Who wouldâve thought that it would take a filmmaker like Kunal Kohli to bring 2 superstars of the 90s together for the first time? Itâs a big fact that Fanaa is Aamir Khan and Kajolâs first movie together as a romantic pair; they previously starred in ISHQ, but not opposite each other. Either way, just that fact alone makes Fanaa a movie to watch once. Other reasons the movie got curiosity over the last few months was that this is Kunalâs third venture after his superhit Hum Tum (winning several awards and even beating mentor Yash Chopra for BEST DIRECTOR). Finally, a topic like terrorism is given the back seat as the characters are given new grounds to venture in.
Fanaa begins with the journey of a blind girl named Zooni (Kajol) who heads off for a show with her friends to New Dehli. Within the initial reels Zooni falls for the charming tourguide Rehan (Aamir Khan) who drops shayari (poetry) to woo our heroine. It may seem a bit over the top, but it got quite a few cheers from the audience. So, Zooni has fallen for Rehan, but he doesnât reciprocate right away, as he is just in flirtation mode. Zooni is beginning to feel more alive with Rehan, and he wants to show her the beauty of New Dehli. Slowly, he begins to realize her importance in his life, although its obvious he is distant for a reason.
On the last day of the tour, when Zooni has to leave, Rehan finally succumbs to love and they both decide to get married. The first half is the typical love-song story, all is well in wonderland as Zooniâs parents, played by Rishi Kapoor and Kiron Kher, agree to the marriage and Zooni goes through a retinal replacement surgery in order to see again. However, Zooni opens her eyes to discover that Rehan has been killed in a bomb blast. It comes as no shock, as intermission is near, that Rehan is a top-notch terrorist being hunted by authorities.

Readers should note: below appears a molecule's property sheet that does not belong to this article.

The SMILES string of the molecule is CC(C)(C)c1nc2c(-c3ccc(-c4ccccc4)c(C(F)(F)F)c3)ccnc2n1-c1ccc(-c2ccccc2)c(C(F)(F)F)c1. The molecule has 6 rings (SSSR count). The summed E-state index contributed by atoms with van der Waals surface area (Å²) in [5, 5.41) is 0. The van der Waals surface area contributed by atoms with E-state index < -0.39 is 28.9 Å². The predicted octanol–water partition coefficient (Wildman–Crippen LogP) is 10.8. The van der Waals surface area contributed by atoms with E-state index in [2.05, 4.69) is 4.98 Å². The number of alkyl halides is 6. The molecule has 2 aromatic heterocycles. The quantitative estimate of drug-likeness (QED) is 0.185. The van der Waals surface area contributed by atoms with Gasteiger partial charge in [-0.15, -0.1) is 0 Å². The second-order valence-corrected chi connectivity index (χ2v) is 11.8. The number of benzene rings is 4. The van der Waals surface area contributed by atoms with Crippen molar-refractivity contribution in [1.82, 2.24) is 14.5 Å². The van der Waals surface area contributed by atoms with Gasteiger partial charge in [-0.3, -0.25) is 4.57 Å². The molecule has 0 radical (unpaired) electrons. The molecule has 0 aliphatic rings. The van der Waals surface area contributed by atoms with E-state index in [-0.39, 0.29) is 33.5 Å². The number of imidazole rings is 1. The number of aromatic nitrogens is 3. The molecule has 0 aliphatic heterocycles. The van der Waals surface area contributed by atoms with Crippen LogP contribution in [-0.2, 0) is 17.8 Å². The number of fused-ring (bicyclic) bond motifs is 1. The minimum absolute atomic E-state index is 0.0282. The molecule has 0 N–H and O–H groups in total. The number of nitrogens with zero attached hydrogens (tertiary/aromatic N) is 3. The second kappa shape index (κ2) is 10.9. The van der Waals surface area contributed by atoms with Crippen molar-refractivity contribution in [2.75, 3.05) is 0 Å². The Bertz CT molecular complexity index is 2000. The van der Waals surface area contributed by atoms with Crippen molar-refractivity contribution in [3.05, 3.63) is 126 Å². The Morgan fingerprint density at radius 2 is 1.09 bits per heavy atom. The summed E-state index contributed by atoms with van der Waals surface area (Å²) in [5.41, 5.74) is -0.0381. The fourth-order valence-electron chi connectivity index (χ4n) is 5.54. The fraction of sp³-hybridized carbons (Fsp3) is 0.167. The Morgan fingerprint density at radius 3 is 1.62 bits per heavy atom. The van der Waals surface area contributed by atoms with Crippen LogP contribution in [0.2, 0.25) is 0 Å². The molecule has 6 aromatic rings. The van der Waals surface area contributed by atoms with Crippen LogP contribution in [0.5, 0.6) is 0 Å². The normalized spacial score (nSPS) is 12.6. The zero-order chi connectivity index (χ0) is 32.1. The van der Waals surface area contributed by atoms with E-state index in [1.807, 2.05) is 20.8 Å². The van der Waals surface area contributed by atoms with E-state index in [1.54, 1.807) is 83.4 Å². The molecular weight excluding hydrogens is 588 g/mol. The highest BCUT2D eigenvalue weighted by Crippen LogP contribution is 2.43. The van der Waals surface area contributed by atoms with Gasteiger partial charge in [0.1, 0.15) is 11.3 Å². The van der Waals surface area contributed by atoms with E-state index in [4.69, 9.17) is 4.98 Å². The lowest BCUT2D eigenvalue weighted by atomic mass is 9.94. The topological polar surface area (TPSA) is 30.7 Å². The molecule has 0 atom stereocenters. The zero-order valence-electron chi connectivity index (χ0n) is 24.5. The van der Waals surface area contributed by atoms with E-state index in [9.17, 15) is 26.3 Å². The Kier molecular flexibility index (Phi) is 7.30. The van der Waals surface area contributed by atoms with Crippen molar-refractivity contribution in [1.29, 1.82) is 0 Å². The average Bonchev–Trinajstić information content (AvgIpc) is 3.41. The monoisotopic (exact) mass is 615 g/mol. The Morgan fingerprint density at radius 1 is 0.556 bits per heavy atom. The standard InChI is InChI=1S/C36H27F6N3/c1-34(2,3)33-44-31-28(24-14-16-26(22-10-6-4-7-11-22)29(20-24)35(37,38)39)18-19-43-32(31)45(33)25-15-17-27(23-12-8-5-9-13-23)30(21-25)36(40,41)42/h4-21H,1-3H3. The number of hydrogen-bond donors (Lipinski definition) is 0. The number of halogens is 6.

We warp to 7 years later, where after a exhaustive snow chase, Rehan meets Zooni again. What happens next is the be watched as the viewer is not bored with trivial terrorism, but a real story unfolds. The ending may be shocking to many people, but it is necessary to make a significant impact to keep the movie on your mind long after its over.
Rishi Kapoor makes a good father figure, Kiron Kher is good as well (in a short and sweet role). Lara Duttaâs sequence is unnecessary and should be edited out to make the film more solid. Shiny Ahuja and Tabu are wasted (anyone couldâve played their parts). 2 characters named Fatty and Bobo make an impact as Kajolâs friends in the first half.
Technically, the film is like any other YashRaj films, where the production values are high. Cinematography by Ravi K. Chandran is the main highlight as we get to see the majestic New Dehli and Poland (disguised as Kashmir). Art Direction by Nitish Roy is stunning, especially in the song âMere Haath Meinâ. Story and screenplay by Shibani Bhatija tends to be a bit implausible at times, but yet, she makes up for it with a brilliant second half. On the editing side, the film needs to be trimmed, because the long length of the film tends to get tedious near the end. The visual effects leave much to be desired and look sloppy in some portions. Background score by Salim-Suleiman suits the storyâs theme.
Jatin-Lalitâs music actually is better in the movie and should gain more popularity in the next few days. âChand Sifarishâ and âMere Haath Meinâ are both addictive and visually appealing songs in the movie. Finally, compliments to Kunal Kohli for writing dialogues to suit the main characters and make us feel their emotional impact. Also, his direction and vision is captured in a way that shows that this filmmaker has matured and he has extracted some award worthy performances from the main characters.
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